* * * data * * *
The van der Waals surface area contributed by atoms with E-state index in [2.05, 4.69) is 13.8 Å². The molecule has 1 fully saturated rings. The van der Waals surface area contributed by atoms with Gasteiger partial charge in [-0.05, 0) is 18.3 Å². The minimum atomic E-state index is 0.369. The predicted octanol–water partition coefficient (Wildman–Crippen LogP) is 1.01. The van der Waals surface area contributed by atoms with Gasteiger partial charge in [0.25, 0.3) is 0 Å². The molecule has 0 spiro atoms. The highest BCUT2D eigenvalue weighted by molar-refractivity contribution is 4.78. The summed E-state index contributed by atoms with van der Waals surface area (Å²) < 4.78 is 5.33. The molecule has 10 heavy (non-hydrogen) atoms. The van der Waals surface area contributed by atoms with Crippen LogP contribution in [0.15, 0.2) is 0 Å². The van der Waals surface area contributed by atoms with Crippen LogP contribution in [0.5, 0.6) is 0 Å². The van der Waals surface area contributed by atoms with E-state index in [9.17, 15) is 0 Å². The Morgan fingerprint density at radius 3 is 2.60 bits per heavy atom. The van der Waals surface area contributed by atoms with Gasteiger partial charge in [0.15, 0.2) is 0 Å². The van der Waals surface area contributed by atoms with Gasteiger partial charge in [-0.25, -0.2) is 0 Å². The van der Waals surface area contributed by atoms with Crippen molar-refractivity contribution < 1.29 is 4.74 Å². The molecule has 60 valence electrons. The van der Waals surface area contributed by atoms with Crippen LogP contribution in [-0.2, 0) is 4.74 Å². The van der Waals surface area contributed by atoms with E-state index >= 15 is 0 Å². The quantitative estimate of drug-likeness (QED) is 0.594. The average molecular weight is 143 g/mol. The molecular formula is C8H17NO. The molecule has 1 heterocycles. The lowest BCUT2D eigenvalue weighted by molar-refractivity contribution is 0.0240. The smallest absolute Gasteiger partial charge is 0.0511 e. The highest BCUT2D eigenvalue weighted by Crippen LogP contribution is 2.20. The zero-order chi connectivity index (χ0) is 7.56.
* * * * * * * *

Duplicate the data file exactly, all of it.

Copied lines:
The van der Waals surface area contributed by atoms with E-state index in [2.05, 4.69) is 13.8 Å². The molecule has 1 fully saturated rings. The van der Waals surface area contributed by atoms with Gasteiger partial charge in [-0.05, 0) is 18.3 Å². The minimum atomic E-state index is 0.369. The predicted octanol–water partition coefficient (Wildman–Crippen LogP) is 1.01. The van der Waals surface area contributed by atoms with Gasteiger partial charge in [0.25, 0.3) is 0 Å². The molecule has 0 spiro atoms. The highest BCUT2D eigenvalue weighted by molar-refractivity contribution is 4.78. The summed E-state index contributed by atoms with van der Waals surface area (Å²) < 4.78 is 5.33. The molecule has 10 heavy (non-hydrogen) atoms. The van der Waals surface area contributed by atoms with Crippen LogP contribution in [0.15, 0.2) is 0 Å². The van der Waals surface area contributed by atoms with Crippen LogP contribution in [0.5, 0.6) is 0 Å². The van der Waals surface area contributed by atoms with E-state index in [9.17, 15) is 0 Å². The Morgan fingerprint density at radius 3 is 2.60 bits per heavy atom. The van der Waals surface area contributed by atoms with Gasteiger partial charge in [0.15, 0.2) is 0 Å². The van der Waals surface area contributed by atoms with Gasteiger partial charge in [-0.25, -0.2) is 0 Å². The van der Waals surface area contributed by atoms with Crippen molar-refractivity contribution < 1.29 is 4.74 Å². The molecule has 60 valence electrons. The van der Waals surface area contributed by atoms with Crippen LogP contribution in [-0.2, 0) is 4.74 Å². The van der Waals surface area contributed by atoms with E-state index >= 15 is 0 Å². The quantitative estimate of drug-likeness (QED) is 0.594. The average molecular weight is 143 g/mol. The molecular formula is C8H17NO. The molecule has 1 heterocycles. The lowest BCUT2D eigenvalue weighted by molar-refractivity contribution is 0.0240. The smallest absolute Gasteiger partial charge is 0.0511 e. The highest BCUT2D eigenvalue weighted by Crippen LogP contribution is 2.20. The zero-order chi connectivity index (χ0) is 7.56.